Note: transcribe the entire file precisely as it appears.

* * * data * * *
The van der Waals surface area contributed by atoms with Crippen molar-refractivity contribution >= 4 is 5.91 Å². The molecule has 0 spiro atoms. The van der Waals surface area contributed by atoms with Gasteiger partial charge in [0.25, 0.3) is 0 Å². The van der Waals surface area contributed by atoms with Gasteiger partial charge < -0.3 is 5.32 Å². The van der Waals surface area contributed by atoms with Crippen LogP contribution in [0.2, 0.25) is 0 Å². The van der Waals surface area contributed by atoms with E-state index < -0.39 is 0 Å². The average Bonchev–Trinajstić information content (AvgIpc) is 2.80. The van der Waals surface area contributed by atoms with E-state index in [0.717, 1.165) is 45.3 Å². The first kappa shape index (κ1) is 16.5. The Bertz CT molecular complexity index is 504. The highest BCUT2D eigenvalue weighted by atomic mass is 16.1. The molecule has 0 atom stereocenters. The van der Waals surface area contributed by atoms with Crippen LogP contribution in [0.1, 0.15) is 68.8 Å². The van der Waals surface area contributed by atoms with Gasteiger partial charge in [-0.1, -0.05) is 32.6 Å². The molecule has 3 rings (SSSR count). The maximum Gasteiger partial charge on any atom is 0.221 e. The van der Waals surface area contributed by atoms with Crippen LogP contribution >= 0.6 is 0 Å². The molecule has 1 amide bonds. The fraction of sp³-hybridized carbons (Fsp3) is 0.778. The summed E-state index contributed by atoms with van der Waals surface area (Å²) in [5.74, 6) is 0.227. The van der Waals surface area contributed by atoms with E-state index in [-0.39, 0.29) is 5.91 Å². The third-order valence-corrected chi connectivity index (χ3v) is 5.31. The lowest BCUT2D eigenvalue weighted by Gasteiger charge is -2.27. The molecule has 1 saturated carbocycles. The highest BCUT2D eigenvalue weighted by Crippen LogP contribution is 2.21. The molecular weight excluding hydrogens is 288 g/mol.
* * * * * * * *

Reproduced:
The van der Waals surface area contributed by atoms with Crippen molar-refractivity contribution >= 4 is 5.91 Å². The molecule has 0 spiro atoms. The van der Waals surface area contributed by atoms with Gasteiger partial charge in [0.25, 0.3) is 0 Å². The van der Waals surface area contributed by atoms with Gasteiger partial charge < -0.3 is 5.32 Å². The van der Waals surface area contributed by atoms with Crippen LogP contribution in [0.2, 0.25) is 0 Å². The van der Waals surface area contributed by atoms with E-state index < -0.39 is 0 Å². The average Bonchev–Trinajstić information content (AvgIpc) is 2.80. The van der Waals surface area contributed by atoms with E-state index in [0.717, 1.165) is 45.3 Å². The first kappa shape index (κ1) is 16.5. The Bertz CT molecular complexity index is 504. The highest BCUT2D eigenvalue weighted by atomic mass is 16.1. The molecule has 0 atom stereocenters. The van der Waals surface area contributed by atoms with Crippen LogP contribution in [0.1, 0.15) is 68.8 Å². The van der Waals surface area contributed by atoms with Gasteiger partial charge in [-0.1, -0.05) is 32.6 Å². The molecule has 3 rings (SSSR count). The maximum Gasteiger partial charge on any atom is 0.221 e. The van der Waals surface area contributed by atoms with Crippen LogP contribution >= 0.6 is 0 Å². The molecule has 1 amide bonds. The fraction of sp³-hybridized carbons (Fsp3) is 0.778. The summed E-state index contributed by atoms with van der Waals surface area (Å²) in [5.74, 6) is 0.227. The van der Waals surface area contributed by atoms with E-state index in [-0.39, 0.29) is 5.91 Å². The third-order valence-corrected chi connectivity index (χ3v) is 5.31. The lowest BCUT2D eigenvalue weighted by Gasteiger charge is -2.27. The molecule has 1 saturated carbocycles. The highest BCUT2D eigenvalue weighted by Crippen LogP contribution is 2.21. The molecular weight excluding hydrogens is 288 g/mol.